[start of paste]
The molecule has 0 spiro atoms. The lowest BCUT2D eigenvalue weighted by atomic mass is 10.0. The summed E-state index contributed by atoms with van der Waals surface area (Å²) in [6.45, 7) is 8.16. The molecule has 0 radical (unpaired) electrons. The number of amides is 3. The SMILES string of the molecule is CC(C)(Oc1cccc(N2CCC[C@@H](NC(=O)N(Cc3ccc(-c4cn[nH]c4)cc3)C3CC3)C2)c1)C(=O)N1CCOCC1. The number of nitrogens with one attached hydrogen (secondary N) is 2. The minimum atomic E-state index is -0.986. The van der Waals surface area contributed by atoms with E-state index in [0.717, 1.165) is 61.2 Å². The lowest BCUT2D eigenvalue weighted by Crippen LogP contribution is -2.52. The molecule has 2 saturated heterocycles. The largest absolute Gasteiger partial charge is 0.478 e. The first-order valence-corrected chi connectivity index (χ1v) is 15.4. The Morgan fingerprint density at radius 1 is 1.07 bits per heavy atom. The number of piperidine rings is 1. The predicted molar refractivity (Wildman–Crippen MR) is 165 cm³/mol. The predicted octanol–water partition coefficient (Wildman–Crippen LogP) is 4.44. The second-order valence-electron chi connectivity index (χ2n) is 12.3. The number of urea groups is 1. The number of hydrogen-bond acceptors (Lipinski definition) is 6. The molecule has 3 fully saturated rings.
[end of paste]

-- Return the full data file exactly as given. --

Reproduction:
The molecule has 0 spiro atoms. The lowest BCUT2D eigenvalue weighted by atomic mass is 10.0. The summed E-state index contributed by atoms with van der Waals surface area (Å²) in [6.45, 7) is 8.16. The molecule has 0 radical (unpaired) electrons. The number of amides is 3. The SMILES string of the molecule is CC(C)(Oc1cccc(N2CCC[C@@H](NC(=O)N(Cc3ccc(-c4cn[nH]c4)cc3)C3CC3)C2)c1)C(=O)N1CCOCC1. The number of nitrogens with one attached hydrogen (secondary N) is 2. The minimum atomic E-state index is -0.986. The van der Waals surface area contributed by atoms with E-state index in [0.717, 1.165) is 61.2 Å². The lowest BCUT2D eigenvalue weighted by Crippen LogP contribution is -2.52. The molecule has 2 saturated heterocycles. The largest absolute Gasteiger partial charge is 0.478 e. The first-order valence-corrected chi connectivity index (χ1v) is 15.4. The Morgan fingerprint density at radius 1 is 1.07 bits per heavy atom. The number of piperidine rings is 1. The predicted molar refractivity (Wildman–Crippen MR) is 165 cm³/mol. The predicted octanol–water partition coefficient (Wildman–Crippen LogP) is 4.44. The second-order valence-electron chi connectivity index (χ2n) is 12.3. The number of urea groups is 1. The number of hydrogen-bond acceptors (Lipinski definition) is 6. The molecule has 3 fully saturated rings.